Carbon and phosphate incorporation rates of microbial assemblages in contrasting environments in the Southeast Pacific
Size-fractionated chlorophyll a (chl a) was determined along with carbon (C) and phosphate (P) incorporation rates over a west-east transect in the Southeast Pacific (between 146.36°W and 72.49°W). A clear longitudinal gradient was observed for both chl a and C and P incorporation rates from the productive areas, near the Marquesas Islands and the Chilean upwelling, to the hyperoligotrophic area associated with the central part of the Southeast Pacific Gyre (SPG). The 0.2–0.6 µm fraction represented 15 to 43% (29 ± 7% mean ± SD, n = 24) of the P incorporation rate along the transect, suggesting that heterotrophic bacteria were important factors in the P cycle as dissolved inorganic P consumers. Small-sized cells (<2 µm) formed the bulk of chl a biomass (69 ± 4%) and accounted for 49 ± 7% of total primary production in the SPG. In contrast, large phytoplankton (>2 µm) accounted for a significantly larger fraction of the total primary production, despite having lower chl a biomass and P incorporation rates. Consequently, larger cells presented higher photosynthetic efficiency values than the smaller phytoplankton. The C:P incorporation rate ratios exhibited increasing deviation from the canonical stoichiometric ratios of 106 and 50 (for phytoplankton and heterotrophic bacteria, respectively) towards the centre of the SPG. We propose hypotheses to explain these deviations.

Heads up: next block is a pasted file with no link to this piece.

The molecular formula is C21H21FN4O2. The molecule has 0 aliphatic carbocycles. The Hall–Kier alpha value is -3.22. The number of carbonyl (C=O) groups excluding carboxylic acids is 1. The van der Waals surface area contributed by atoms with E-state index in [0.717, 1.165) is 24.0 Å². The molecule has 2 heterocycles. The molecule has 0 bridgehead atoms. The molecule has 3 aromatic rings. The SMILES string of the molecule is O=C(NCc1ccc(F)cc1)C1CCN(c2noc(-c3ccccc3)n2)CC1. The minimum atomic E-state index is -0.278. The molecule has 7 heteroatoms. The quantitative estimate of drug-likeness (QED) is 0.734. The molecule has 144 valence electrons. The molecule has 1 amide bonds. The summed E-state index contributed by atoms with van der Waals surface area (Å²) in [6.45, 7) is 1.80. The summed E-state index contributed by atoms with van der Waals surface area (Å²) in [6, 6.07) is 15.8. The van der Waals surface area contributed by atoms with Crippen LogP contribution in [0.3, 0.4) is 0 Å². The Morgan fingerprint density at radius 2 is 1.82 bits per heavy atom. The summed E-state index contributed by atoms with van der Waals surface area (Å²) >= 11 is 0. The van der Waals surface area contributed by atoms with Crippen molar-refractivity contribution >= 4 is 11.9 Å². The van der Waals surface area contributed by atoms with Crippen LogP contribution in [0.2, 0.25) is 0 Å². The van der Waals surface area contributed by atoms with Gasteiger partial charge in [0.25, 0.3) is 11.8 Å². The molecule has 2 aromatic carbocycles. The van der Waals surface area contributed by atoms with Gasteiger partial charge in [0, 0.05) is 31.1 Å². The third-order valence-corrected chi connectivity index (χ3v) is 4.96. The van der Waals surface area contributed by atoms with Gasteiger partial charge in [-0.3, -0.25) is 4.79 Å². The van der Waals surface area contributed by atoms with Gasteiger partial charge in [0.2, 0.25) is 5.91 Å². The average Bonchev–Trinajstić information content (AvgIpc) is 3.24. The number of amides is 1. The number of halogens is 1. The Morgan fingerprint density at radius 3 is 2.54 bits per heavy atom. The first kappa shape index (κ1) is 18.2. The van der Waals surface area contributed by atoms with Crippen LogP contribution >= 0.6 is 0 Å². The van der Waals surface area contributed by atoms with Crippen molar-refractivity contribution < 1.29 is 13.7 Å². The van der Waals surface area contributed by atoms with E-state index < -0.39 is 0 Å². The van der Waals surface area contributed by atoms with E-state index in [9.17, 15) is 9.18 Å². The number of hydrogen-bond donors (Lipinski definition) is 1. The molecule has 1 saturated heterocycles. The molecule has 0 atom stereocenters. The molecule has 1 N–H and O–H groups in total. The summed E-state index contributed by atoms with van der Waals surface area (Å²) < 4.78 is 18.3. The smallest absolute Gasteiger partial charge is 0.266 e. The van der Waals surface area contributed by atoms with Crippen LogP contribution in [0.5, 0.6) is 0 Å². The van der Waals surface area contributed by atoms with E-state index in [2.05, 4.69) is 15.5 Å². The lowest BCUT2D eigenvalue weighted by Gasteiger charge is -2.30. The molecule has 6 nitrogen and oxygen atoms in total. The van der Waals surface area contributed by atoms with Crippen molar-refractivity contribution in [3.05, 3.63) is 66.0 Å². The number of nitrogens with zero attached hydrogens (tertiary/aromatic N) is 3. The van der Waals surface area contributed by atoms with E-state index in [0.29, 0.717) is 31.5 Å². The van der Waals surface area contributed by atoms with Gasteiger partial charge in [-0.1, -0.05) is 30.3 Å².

- m375p053.pdf application/pdf 481 KB Download File
Also Published In
- Marine Ecology Progress Series